Women need to ditch 'damsel in distress’ stereotypes

Jen A. Miller picture

Conservative columnist S.E. Cupp recently wrote that Ann Romney should be a feminist role model because she tied the knot with a rich guy.

By "marrying wealthy, Ann made a truly empowering decision that allowed her the freedom to do whatever she wanted," Cupp said in the New York Daily News.

What a tone deaf comment to make at a time when 59% of college graduates are women and 40% of women are making more money than their husbands.

No, a woman makes empowering decisions by building her career and choosing a partner who’s willing to support her professional growth as much as she supports his.

Which leads me to this:

I can't believe some women are still waiting for Prince Charming.

We have more access to education and job opportunities than ever before.

According to a recent Pew Research Center study, 66% of women ages 18 to 34 say that being successful in a high-paying career is extremely important, up 10 percentage points from 1997.

Only 59% of men say that, up only 1 percentage point from 1997.

People like Cupp, and Republican lawmakers who say that "money is more important for men" when they repeal equal pay laws and work to block our access to health care, are trying turn us back into damsels and stuff us back up in the towers.

In Henrik Ibsen's A Doll's House, the main character is a housewife with a domineering husband who asserts his position throughout the play by calling her a "little singing bird," "little skylark" and "pretty little pet."

A Doll's House premiered in 1879.

Calling us "girls" does the same thing today.

We are not girls. "Girls" suggests small. "Girls" suggests immature. "Girls" suggests those who cannot fend for themselves and need someone else to make decisions for them. Girls don't know anything about math. Girls don't know anything about money, right?

Just look at the new HBO show Girls, which some people are saying -- horrifically -- is the voice of a generation.

But I reject the notion that a 25-year-old lamenting how her parents won't pay her rent anymore speaks for us.

It’s particularly galling that the young actresses portraying these slacker “girls” are from famous, well-to-do families. (One parody poster that changes the title of the show to Nepotism says they were born on third and think they hit a triple.)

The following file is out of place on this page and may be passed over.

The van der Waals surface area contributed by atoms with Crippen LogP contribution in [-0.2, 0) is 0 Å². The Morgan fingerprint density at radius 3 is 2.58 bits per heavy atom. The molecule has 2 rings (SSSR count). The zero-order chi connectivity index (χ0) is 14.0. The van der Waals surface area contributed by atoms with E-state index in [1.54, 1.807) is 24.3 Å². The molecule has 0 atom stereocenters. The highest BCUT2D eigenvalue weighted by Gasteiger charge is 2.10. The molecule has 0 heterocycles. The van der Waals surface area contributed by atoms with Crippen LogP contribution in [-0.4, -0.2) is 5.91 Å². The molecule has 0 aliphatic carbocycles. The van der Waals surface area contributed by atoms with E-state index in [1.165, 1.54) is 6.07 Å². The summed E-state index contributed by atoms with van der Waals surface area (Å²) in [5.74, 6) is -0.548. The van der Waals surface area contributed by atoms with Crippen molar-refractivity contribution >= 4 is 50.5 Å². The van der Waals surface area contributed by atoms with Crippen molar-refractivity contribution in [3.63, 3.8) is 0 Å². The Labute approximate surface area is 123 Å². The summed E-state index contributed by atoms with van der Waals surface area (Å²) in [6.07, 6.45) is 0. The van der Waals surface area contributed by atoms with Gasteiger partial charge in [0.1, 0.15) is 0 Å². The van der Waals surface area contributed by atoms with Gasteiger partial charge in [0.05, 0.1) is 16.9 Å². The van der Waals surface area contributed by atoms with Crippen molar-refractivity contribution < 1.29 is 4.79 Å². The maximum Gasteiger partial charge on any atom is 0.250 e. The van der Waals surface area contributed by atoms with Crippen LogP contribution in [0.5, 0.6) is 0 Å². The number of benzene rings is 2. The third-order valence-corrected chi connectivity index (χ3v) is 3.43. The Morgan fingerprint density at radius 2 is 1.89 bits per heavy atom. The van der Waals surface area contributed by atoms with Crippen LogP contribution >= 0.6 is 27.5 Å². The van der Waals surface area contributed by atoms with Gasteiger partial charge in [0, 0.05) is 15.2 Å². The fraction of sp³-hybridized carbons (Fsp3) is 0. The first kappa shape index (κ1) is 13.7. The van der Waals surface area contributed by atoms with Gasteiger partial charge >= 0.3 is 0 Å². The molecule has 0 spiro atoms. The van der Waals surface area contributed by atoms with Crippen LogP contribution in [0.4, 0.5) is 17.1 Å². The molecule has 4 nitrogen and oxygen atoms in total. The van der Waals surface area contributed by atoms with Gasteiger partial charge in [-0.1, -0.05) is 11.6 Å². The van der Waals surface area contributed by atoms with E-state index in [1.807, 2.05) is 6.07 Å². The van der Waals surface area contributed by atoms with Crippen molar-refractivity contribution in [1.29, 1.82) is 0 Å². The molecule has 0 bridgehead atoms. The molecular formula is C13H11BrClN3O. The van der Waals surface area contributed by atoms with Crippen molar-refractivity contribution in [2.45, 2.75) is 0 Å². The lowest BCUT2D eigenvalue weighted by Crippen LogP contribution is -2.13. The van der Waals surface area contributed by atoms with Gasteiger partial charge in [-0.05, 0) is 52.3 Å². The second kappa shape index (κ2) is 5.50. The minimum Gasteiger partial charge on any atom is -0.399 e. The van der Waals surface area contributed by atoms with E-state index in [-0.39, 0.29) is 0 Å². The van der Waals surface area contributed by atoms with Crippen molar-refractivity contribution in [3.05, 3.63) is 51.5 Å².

I and my friends are not girls. We are women.

I'm now in my seventh year as a full-time writer with three books and hundreds of articles to my name.

My best friend from high school has an MBA from Harvard Business School and a job to match her credentials.

My college roommate was named one of her state's "40 under 40," and my neighbor just won a Pulitzer Prize.

I see similar things happening among my female friends who are younger than me: the teacher who just bought her first home, the social worker getting her master's degree in public health, the law school grad who landed her first job at a big law firm.

Girls? I don't think so.

Of course, not all women are like this.

Some are still stalling in adolescence, expecting a prince to charge in on a white horse and sweep her off to … I don't know where. Probably some house he bought where her money woes will magically disappear.

Cupp whines about being surrounded by bills and deadlines, and fantasizes that she'd be done with all that if she'd just married a rich man and become a "conventional" stay-at-home mom.

I think she’d be better served if she took the responsibility to improve her writing business or get a traditional job, fixing her finances and moving to a less-expensive city than New York.

If you’re waiting for Prince Charming, snap out of it. The only person you can count on saving you is yourself.

And don't let anyone call you a girl.